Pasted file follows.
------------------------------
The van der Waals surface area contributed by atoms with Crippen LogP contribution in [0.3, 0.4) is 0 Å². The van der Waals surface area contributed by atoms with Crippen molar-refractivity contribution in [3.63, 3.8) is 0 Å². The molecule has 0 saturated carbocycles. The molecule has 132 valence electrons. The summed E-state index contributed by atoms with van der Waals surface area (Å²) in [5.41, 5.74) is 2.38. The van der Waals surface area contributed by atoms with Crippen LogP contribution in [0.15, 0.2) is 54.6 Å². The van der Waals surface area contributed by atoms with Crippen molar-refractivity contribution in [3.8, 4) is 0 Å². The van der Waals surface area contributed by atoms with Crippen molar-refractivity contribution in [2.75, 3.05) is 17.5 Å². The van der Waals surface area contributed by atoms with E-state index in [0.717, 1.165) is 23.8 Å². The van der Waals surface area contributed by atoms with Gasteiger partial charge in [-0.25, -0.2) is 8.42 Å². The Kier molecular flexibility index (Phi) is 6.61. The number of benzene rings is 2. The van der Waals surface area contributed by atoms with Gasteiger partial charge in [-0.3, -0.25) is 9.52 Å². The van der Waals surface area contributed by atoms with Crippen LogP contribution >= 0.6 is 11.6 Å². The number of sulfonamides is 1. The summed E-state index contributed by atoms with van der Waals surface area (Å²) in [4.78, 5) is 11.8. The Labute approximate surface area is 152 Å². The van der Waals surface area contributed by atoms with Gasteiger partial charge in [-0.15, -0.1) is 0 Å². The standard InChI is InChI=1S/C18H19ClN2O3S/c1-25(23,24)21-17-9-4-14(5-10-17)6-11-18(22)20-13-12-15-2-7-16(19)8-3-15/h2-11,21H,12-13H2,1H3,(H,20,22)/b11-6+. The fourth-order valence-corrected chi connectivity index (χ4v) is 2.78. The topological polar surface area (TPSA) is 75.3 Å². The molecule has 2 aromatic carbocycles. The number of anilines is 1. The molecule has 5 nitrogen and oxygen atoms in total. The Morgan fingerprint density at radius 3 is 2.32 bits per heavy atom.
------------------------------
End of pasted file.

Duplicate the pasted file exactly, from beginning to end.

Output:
The van der Waals surface area contributed by atoms with Crippen LogP contribution in [0.3, 0.4) is 0 Å². The van der Waals surface area contributed by atoms with Crippen molar-refractivity contribution in [3.63, 3.8) is 0 Å². The molecule has 0 saturated carbocycles. The molecule has 132 valence electrons. The summed E-state index contributed by atoms with van der Waals surface area (Å²) in [5.41, 5.74) is 2.38. The van der Waals surface area contributed by atoms with Crippen LogP contribution in [0.15, 0.2) is 54.6 Å². The van der Waals surface area contributed by atoms with Crippen molar-refractivity contribution in [3.8, 4) is 0 Å². The van der Waals surface area contributed by atoms with Crippen molar-refractivity contribution in [2.75, 3.05) is 17.5 Å². The van der Waals surface area contributed by atoms with E-state index in [0.717, 1.165) is 23.8 Å². The van der Waals surface area contributed by atoms with Gasteiger partial charge in [-0.25, -0.2) is 8.42 Å². The Kier molecular flexibility index (Phi) is 6.61. The number of benzene rings is 2. The van der Waals surface area contributed by atoms with Gasteiger partial charge in [-0.3, -0.25) is 9.52 Å². The van der Waals surface area contributed by atoms with Crippen LogP contribution >= 0.6 is 11.6 Å². The number of sulfonamides is 1. The summed E-state index contributed by atoms with van der Waals surface area (Å²) in [4.78, 5) is 11.8. The Labute approximate surface area is 152 Å². The van der Waals surface area contributed by atoms with Gasteiger partial charge in [-0.15, -0.1) is 0 Å². The standard InChI is InChI=1S/C18H19ClN2O3S/c1-25(23,24)21-17-9-4-14(5-10-17)6-11-18(22)20-13-12-15-2-7-16(19)8-3-15/h2-11,21H,12-13H2,1H3,(H,20,22)/b11-6+. The fourth-order valence-corrected chi connectivity index (χ4v) is 2.78. The topological polar surface area (TPSA) is 75.3 Å². The molecule has 2 aromatic carbocycles. The number of anilines is 1. The molecule has 5 nitrogen and oxygen atoms in total. The Morgan fingerprint density at radius 3 is 2.32 bits per heavy atom.